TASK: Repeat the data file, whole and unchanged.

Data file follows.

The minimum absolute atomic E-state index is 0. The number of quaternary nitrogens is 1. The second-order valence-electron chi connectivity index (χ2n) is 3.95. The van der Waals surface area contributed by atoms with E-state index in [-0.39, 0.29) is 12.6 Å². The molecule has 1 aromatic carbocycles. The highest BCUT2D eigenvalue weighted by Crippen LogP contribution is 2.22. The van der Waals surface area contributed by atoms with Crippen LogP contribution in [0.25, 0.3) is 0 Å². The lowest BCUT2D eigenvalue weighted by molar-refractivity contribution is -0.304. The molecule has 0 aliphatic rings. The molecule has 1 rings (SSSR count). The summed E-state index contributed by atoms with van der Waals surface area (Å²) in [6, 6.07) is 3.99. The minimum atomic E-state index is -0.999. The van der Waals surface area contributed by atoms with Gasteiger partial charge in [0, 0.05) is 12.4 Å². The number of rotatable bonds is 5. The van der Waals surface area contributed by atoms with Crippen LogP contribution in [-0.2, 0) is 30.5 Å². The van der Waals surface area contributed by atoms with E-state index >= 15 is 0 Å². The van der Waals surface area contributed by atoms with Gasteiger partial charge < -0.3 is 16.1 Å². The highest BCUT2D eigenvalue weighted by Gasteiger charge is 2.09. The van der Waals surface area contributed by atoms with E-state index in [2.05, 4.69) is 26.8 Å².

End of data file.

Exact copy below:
The minimum absolute atomic E-state index is 0. The number of quaternary nitrogens is 1. The second-order valence-electron chi connectivity index (χ2n) is 3.95. The van der Waals surface area contributed by atoms with E-state index in [-0.39, 0.29) is 12.6 Å². The molecule has 1 aromatic carbocycles. The highest BCUT2D eigenvalue weighted by Crippen LogP contribution is 2.22. The van der Waals surface area contributed by atoms with Crippen LogP contribution in [0.25, 0.3) is 0 Å². The lowest BCUT2D eigenvalue weighted by molar-refractivity contribution is -0.304. The molecule has 0 aliphatic rings. The molecule has 1 rings (SSSR count). The summed E-state index contributed by atoms with van der Waals surface area (Å²) in [6, 6.07) is 3.99. The minimum atomic E-state index is -0.999. The van der Waals surface area contributed by atoms with Gasteiger partial charge in [0, 0.05) is 12.4 Å². The number of rotatable bonds is 5. The van der Waals surface area contributed by atoms with Crippen LogP contribution in [-0.2, 0) is 30.5 Å². The van der Waals surface area contributed by atoms with E-state index >= 15 is 0 Å². The van der Waals surface area contributed by atoms with Gasteiger partial charge < -0.3 is 16.1 Å². The highest BCUT2D eigenvalue weighted by Gasteiger charge is 2.09. The van der Waals surface area contributed by atoms with E-state index in [2.05, 4.69) is 26.8 Å².